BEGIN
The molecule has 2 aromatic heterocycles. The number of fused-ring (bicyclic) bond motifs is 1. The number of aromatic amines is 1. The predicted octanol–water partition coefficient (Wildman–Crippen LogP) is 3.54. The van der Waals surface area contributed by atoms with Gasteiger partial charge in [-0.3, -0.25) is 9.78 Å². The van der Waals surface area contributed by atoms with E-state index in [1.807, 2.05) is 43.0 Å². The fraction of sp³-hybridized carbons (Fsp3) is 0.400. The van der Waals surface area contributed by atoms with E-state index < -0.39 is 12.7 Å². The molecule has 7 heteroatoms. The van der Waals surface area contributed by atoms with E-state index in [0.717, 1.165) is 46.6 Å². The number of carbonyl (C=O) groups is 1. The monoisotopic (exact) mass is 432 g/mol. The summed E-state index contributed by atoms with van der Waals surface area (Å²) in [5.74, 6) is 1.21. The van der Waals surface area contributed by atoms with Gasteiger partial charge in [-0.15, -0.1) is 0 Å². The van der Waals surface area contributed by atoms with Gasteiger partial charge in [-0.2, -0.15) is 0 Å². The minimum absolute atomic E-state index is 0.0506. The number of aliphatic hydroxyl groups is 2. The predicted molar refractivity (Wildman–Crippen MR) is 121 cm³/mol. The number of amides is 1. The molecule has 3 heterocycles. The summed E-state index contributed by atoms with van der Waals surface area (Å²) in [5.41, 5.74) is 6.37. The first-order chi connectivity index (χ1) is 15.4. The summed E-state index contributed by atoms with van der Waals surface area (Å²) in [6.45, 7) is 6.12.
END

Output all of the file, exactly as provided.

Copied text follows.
The molecule has 2 aromatic heterocycles. The number of fused-ring (bicyclic) bond motifs is 1. The number of aromatic amines is 1. The predicted octanol–water partition coefficient (Wildman–Crippen LogP) is 3.54. The van der Waals surface area contributed by atoms with Gasteiger partial charge in [-0.3, -0.25) is 9.78 Å². The van der Waals surface area contributed by atoms with E-state index in [1.807, 2.05) is 43.0 Å². The fraction of sp³-hybridized carbons (Fsp3) is 0.400. The van der Waals surface area contributed by atoms with E-state index < -0.39 is 12.7 Å². The molecule has 7 heteroatoms. The van der Waals surface area contributed by atoms with E-state index in [0.717, 1.165) is 46.6 Å². The number of carbonyl (C=O) groups is 1. The monoisotopic (exact) mass is 432 g/mol. The summed E-state index contributed by atoms with van der Waals surface area (Å²) in [5.74, 6) is 1.21. The van der Waals surface area contributed by atoms with Gasteiger partial charge in [-0.15, -0.1) is 0 Å². The van der Waals surface area contributed by atoms with Gasteiger partial charge in [-0.2, -0.15) is 0 Å². The minimum absolute atomic E-state index is 0.0506. The number of aliphatic hydroxyl groups is 2. The predicted molar refractivity (Wildman–Crippen MR) is 121 cm³/mol. The number of amides is 1. The molecule has 3 heterocycles. The summed E-state index contributed by atoms with van der Waals surface area (Å²) in [5.41, 5.74) is 6.37. The first-order chi connectivity index (χ1) is 15.4. The summed E-state index contributed by atoms with van der Waals surface area (Å²) in [6.45, 7) is 6.12.